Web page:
Product designer scoots to success


Ulrich takes a Xootr ride. That's his Narbeth home — a former church — at right.

Photo by Candace diCarlo


Wharton’s Karl Ulrich is a respected scholar in the field of product development and design — in fact, he wrote a book on the subject. He’s 39 years old.

And he tools around Narberth on a scooter.

Don’t laugh. This is no kid’s toy. What he tools around on is serious transportation for adults.
It’s called the Xootr, and he designed it.

“I’ve been a human-powered-vehicle and alternative-transportation nut for my entire life,” the
associate professor of operations and information management said. “I worked on scooter-like and bicycle-like vehicles in my spare time as a student.”

He maintained that passion even after leaving college, “noodling with some designs.”

And then, last year, opportunity presented itself.

“I had just gotten tenure in January 1999, and I was thinking of taking a year off to develop new ventures,” he said. (Yes, he not only teaches product development, he engages in it.)

And the idea for the Xootr, which he had been toying around with for a decade, came back to him. “I was looking for something that was hand-crafted and could be sold directly on the Web. It was just a coincidence that scooters became hot” around that time.

What distinguishes the Xootr from the scooters of old is the same thing that made the Rollerblade not just another roller skate — advanced technology.

“In the ’80s, companies like DuPont developed high-performance polyurethanes for the in-line skate market” that have less rolling resistance, he said.

“What we did was put those high-performance polyurethanes on large-diameter wheels. … So when you kick a Xootr, it really goes.”

Those bigger wheels also make for a safer scooter than the Razors, which have small in-line skate wheels. “That little wheel gets stuck on almost everything,” he said. “We had a Razor for comparative purposes, and one day, when we were going to get ice cream, I made my son ride the Razor and he did a major face plant on the sidewalk.”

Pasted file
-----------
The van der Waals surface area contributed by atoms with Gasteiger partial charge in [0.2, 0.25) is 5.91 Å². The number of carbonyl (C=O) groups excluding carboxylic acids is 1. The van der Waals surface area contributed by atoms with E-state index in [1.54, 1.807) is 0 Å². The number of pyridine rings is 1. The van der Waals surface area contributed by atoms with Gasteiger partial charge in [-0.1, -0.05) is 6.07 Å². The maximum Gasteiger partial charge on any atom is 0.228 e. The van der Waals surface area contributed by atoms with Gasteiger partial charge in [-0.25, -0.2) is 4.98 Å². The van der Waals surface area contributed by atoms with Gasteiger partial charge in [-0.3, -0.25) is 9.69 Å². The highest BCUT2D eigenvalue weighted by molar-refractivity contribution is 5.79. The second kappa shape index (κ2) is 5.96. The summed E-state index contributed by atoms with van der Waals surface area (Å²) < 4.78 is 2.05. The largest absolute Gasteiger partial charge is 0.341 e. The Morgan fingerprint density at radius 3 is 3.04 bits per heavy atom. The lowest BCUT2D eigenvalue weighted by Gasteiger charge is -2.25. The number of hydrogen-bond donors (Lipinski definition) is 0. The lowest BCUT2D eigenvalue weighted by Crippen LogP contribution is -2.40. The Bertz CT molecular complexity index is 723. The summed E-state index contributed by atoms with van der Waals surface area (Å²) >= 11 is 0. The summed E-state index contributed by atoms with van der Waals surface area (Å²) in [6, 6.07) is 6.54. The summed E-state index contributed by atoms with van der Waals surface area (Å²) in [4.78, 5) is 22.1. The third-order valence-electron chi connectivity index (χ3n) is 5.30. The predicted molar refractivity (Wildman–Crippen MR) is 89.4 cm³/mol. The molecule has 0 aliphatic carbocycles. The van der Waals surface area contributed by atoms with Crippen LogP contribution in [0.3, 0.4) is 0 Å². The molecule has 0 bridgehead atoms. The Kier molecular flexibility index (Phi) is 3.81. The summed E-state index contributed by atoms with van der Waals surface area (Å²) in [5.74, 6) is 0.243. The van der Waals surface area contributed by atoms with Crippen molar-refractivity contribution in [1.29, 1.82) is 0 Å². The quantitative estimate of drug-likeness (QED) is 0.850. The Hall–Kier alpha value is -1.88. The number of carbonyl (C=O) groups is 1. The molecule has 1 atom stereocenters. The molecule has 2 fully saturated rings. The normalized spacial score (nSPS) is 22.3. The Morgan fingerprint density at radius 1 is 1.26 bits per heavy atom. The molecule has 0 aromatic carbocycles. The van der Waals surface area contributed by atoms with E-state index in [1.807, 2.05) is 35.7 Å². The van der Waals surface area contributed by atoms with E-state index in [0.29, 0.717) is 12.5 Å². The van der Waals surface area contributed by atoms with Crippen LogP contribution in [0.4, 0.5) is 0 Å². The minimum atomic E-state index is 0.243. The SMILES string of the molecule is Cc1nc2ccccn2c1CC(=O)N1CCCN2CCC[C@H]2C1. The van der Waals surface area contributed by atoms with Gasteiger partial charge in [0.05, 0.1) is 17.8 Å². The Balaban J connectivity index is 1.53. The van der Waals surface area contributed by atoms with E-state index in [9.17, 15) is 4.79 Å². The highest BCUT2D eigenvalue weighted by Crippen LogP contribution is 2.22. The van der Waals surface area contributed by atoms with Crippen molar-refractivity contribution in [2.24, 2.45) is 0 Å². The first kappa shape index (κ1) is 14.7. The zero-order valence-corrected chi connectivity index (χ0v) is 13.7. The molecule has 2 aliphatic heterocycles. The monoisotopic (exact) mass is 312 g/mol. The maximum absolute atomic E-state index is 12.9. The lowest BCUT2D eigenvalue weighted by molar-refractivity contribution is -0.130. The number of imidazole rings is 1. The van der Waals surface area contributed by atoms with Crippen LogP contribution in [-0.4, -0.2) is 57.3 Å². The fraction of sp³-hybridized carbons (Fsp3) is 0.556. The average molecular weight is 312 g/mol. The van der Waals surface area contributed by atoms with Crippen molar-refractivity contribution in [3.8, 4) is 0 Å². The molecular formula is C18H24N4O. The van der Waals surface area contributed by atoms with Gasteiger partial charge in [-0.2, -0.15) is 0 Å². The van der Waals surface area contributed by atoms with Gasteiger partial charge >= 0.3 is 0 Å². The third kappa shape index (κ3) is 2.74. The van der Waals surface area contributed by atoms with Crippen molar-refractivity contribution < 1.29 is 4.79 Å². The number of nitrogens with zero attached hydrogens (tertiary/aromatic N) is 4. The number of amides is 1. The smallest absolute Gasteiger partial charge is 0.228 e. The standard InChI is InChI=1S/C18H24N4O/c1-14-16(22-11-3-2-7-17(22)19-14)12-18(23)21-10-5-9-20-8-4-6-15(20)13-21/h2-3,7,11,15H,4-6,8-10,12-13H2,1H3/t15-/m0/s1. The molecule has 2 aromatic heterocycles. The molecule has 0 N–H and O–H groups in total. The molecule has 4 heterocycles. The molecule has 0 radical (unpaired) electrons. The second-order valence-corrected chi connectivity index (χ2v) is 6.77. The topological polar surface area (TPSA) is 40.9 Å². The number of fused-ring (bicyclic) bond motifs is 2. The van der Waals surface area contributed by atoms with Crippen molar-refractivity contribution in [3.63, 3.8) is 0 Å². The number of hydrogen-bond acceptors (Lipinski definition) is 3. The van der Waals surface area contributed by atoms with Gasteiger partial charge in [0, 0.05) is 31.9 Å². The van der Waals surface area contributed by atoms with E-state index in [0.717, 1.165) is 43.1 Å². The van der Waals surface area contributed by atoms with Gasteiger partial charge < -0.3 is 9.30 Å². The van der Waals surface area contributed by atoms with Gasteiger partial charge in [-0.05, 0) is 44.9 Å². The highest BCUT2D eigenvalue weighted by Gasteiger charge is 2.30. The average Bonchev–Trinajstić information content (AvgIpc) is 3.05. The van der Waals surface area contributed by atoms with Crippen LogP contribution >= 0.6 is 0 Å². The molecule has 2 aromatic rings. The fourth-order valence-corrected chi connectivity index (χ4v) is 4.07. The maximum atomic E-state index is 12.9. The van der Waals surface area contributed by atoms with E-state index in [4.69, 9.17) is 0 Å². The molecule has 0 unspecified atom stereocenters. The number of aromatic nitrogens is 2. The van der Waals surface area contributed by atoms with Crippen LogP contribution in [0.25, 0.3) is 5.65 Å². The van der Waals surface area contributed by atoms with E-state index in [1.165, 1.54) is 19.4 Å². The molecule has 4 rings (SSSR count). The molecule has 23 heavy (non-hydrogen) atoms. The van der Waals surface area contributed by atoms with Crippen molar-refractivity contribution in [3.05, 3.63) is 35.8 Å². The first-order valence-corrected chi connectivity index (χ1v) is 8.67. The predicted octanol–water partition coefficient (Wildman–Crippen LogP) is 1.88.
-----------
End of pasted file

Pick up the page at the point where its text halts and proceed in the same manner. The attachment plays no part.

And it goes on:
But scooters on the whole are not as dangerous as news reports would have you believe. “When you do the numbers, scooting is almost as dangerous as walking,” he said.

Like its smaller counterpart, though, the Xootr folds into a compact package that is lightweight and easy to carry.

To develop the Xootr, Ulrich also drew on the knowledge of his brother Nathan (EAS’87,GEng’89,Gr’90) and several West Coast designers he had gotten to know over the years.

As befits a serious scooter, the Xootr has a serious price tag. It starts at $269, and the top-of-the-line model runs a cool $489. But that hasn’t stopped nearly 50,000 Xootrs from flying out the door since its introduction last year.

In fact, Ulrich said, the popularity of the cheaper Razor has proven good for business. “The people who [buy a Razor for themselves] usually get dissatisfied and want something better,” he said.

Ulrich doesn’t commute to work on a Xootr, though – the seven-mile trek from Narberth is beyond the practical range for a scooter, so he rides a bike instead. But the Xootr is ideal for people whose commutes are two miles or less, he said.

As for those in between, “My mission is to own zero to five miles, and if you’re going to go up to five miles, you’re going to do it on some kind of Xootr product.” The next step towards that goal is the introduction of a motorized Xootr later this year.

The Xootr is available on the company Web site,, and at Sharper Image stores, Cool Runnings in Bryn Mawr and Mainly Bikes in Narberth.

Originally published on September 28, 2000